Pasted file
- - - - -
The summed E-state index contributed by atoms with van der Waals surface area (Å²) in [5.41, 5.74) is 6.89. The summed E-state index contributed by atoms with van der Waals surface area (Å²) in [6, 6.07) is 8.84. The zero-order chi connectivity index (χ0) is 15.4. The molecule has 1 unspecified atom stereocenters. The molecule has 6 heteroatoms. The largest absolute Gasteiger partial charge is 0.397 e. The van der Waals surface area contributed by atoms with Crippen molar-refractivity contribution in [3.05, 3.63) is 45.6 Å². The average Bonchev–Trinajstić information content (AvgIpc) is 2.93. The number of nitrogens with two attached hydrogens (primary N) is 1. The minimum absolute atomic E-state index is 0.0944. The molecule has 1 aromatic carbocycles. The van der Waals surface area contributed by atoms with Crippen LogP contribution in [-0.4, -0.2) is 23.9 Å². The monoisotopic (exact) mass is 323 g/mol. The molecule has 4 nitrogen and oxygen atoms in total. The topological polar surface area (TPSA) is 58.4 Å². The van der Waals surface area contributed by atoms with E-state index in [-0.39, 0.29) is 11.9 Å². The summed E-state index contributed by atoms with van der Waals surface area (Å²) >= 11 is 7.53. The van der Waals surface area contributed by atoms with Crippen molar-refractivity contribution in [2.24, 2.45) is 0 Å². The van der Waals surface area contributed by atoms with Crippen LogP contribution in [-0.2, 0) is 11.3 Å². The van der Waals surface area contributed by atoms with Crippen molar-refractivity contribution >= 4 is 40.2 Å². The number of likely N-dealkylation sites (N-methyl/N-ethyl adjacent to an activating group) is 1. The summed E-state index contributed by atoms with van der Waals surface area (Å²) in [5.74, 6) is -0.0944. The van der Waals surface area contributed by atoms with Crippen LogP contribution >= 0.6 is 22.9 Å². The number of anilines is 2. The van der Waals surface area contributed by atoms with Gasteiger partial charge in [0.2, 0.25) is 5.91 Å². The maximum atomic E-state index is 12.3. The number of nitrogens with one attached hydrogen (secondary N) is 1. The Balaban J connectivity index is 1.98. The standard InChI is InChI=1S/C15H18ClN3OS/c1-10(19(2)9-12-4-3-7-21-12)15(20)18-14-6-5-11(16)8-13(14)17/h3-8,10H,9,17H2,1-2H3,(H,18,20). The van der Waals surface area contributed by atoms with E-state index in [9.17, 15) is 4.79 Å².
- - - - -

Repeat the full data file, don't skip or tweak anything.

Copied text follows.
The summed E-state index contributed by atoms with van der Waals surface area (Å²) in [5.41, 5.74) is 6.89. The summed E-state index contributed by atoms with van der Waals surface area (Å²) in [6, 6.07) is 8.84. The zero-order chi connectivity index (χ0) is 15.4. The molecule has 1 unspecified atom stereocenters. The molecule has 6 heteroatoms. The largest absolute Gasteiger partial charge is 0.397 e. The van der Waals surface area contributed by atoms with Crippen molar-refractivity contribution in [3.05, 3.63) is 45.6 Å². The average Bonchev–Trinajstić information content (AvgIpc) is 2.93. The number of nitrogens with two attached hydrogens (primary N) is 1. The minimum absolute atomic E-state index is 0.0944. The molecule has 1 aromatic carbocycles. The van der Waals surface area contributed by atoms with Crippen LogP contribution in [-0.4, -0.2) is 23.9 Å². The monoisotopic (exact) mass is 323 g/mol. The molecule has 4 nitrogen and oxygen atoms in total. The topological polar surface area (TPSA) is 58.4 Å². The van der Waals surface area contributed by atoms with E-state index in [-0.39, 0.29) is 11.9 Å². The summed E-state index contributed by atoms with van der Waals surface area (Å²) >= 11 is 7.53. The van der Waals surface area contributed by atoms with Crippen molar-refractivity contribution in [2.24, 2.45) is 0 Å². The van der Waals surface area contributed by atoms with Crippen LogP contribution in [-0.2, 0) is 11.3 Å². The van der Waals surface area contributed by atoms with Crippen molar-refractivity contribution >= 4 is 40.2 Å². The number of likely N-dealkylation sites (N-methyl/N-ethyl adjacent to an activating group) is 1. The summed E-state index contributed by atoms with van der Waals surface area (Å²) in [5.74, 6) is -0.0944. The van der Waals surface area contributed by atoms with Crippen LogP contribution >= 0.6 is 22.9 Å². The number of anilines is 2. The van der Waals surface area contributed by atoms with Gasteiger partial charge in [0.2, 0.25) is 5.91 Å². The maximum atomic E-state index is 12.3. The number of nitrogens with one attached hydrogen (secondary N) is 1. The Balaban J connectivity index is 1.98. The standard InChI is InChI=1S/C15H18ClN3OS/c1-10(19(2)9-12-4-3-7-21-12)15(20)18-14-6-5-11(16)8-13(14)17/h3-8,10H,9,17H2,1-2H3,(H,18,20). The van der Waals surface area contributed by atoms with E-state index in [9.17, 15) is 4.79 Å².